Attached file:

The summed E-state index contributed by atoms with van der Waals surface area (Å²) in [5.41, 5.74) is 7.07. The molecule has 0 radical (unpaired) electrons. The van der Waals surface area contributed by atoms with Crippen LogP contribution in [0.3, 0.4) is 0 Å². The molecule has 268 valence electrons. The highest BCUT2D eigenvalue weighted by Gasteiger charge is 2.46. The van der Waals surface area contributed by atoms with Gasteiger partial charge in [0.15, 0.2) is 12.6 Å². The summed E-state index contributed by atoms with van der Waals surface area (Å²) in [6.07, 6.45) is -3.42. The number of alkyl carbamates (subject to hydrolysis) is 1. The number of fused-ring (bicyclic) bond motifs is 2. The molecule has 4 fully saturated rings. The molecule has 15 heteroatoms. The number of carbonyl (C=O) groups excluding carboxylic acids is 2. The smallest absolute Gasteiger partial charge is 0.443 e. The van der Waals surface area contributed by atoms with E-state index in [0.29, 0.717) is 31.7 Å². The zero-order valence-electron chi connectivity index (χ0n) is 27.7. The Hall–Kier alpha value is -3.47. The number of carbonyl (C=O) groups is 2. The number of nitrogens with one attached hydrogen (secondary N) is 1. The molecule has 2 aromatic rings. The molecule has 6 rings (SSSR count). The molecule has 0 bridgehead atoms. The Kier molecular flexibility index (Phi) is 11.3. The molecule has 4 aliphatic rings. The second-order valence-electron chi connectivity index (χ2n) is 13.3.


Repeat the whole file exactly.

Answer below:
The summed E-state index contributed by atoms with van der Waals surface area (Å²) in [5.41, 5.74) is 7.07. The molecule has 0 radical (unpaired) electrons. The van der Waals surface area contributed by atoms with Crippen LogP contribution in [0.3, 0.4) is 0 Å². The molecule has 268 valence electrons. The highest BCUT2D eigenvalue weighted by Gasteiger charge is 2.46. The van der Waals surface area contributed by atoms with Gasteiger partial charge in [0.15, 0.2) is 12.6 Å². The summed E-state index contributed by atoms with van der Waals surface area (Å²) in [6.07, 6.45) is -3.42. The number of alkyl carbamates (subject to hydrolysis) is 1. The number of fused-ring (bicyclic) bond motifs is 2. The molecule has 4 fully saturated rings. The molecule has 15 heteroatoms. The number of carbonyl (C=O) groups excluding carboxylic acids is 2. The smallest absolute Gasteiger partial charge is 0.443 e. The van der Waals surface area contributed by atoms with E-state index in [0.29, 0.717) is 31.7 Å². The zero-order valence-electron chi connectivity index (χ0n) is 27.7. The Hall–Kier alpha value is -3.47. The number of carbonyl (C=O) groups is 2. The number of nitrogens with one attached hydrogen (secondary N) is 1. The molecule has 2 aromatic rings. The molecule has 6 rings (SSSR count). The molecule has 0 bridgehead atoms. The Kier molecular flexibility index (Phi) is 11.3. The molecule has 4 aliphatic rings. The second-order valence-electron chi connectivity index (χ2n) is 13.3.